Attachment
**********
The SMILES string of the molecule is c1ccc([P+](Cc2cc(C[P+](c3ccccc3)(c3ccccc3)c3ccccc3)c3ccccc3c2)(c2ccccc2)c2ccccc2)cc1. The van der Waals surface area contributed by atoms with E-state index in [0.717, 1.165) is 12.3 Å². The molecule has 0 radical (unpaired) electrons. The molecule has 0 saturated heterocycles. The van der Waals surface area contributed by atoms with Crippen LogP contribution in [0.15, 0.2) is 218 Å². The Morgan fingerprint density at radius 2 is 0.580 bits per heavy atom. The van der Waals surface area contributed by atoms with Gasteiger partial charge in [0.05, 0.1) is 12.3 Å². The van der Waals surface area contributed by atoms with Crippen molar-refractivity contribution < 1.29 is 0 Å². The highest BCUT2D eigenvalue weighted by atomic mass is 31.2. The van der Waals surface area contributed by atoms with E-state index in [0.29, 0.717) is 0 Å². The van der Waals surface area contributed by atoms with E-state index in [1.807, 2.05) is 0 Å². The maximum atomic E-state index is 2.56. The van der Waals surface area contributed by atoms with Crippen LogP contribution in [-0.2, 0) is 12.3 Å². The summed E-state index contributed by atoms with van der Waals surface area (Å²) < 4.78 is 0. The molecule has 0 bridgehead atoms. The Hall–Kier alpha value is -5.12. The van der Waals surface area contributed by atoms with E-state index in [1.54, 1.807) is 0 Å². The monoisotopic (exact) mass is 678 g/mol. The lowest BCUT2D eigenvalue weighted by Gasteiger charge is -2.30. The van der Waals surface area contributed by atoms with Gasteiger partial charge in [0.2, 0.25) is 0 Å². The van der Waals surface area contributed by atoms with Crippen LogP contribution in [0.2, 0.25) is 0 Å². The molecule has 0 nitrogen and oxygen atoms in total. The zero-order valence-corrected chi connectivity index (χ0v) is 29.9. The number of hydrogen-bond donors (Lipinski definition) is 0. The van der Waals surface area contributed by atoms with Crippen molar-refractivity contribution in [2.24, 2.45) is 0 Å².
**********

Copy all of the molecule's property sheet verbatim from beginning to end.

The SMILES string of the molecule is c1ccc([P+](Cc2cc(C[P+](c3ccccc3)(c3ccccc3)c3ccccc3)c3ccccc3c2)(c2ccccc2)c2ccccc2)cc1. The van der Waals surface area contributed by atoms with E-state index in [0.717, 1.165) is 12.3 Å². The molecule has 0 radical (unpaired) electrons. The molecule has 0 saturated heterocycles. The van der Waals surface area contributed by atoms with Crippen LogP contribution in [0.15, 0.2) is 218 Å². The Morgan fingerprint density at radius 2 is 0.580 bits per heavy atom. The van der Waals surface area contributed by atoms with Gasteiger partial charge in [0.05, 0.1) is 12.3 Å². The van der Waals surface area contributed by atoms with Crippen molar-refractivity contribution < 1.29 is 0 Å². The highest BCUT2D eigenvalue weighted by atomic mass is 31.2. The van der Waals surface area contributed by atoms with E-state index in [0.29, 0.717) is 0 Å². The van der Waals surface area contributed by atoms with E-state index in [1.807, 2.05) is 0 Å². The maximum atomic E-state index is 2.56. The van der Waals surface area contributed by atoms with Crippen LogP contribution in [-0.2, 0) is 12.3 Å². The summed E-state index contributed by atoms with van der Waals surface area (Å²) < 4.78 is 0. The molecule has 0 bridgehead atoms. The Hall–Kier alpha value is -5.12. The van der Waals surface area contributed by atoms with E-state index in [1.54, 1.807) is 0 Å². The monoisotopic (exact) mass is 678 g/mol. The lowest BCUT2D eigenvalue weighted by Gasteiger charge is -2.30. The van der Waals surface area contributed by atoms with Gasteiger partial charge in [0.2, 0.25) is 0 Å². The van der Waals surface area contributed by atoms with Crippen LogP contribution in [0.2, 0.25) is 0 Å². The molecule has 0 nitrogen and oxygen atoms in total. The zero-order valence-corrected chi connectivity index (χ0v) is 29.9. The number of hydrogen-bond donors (Lipinski definition) is 0. The van der Waals surface area contributed by atoms with Crippen molar-refractivity contribution in [2.24, 2.45) is 0 Å².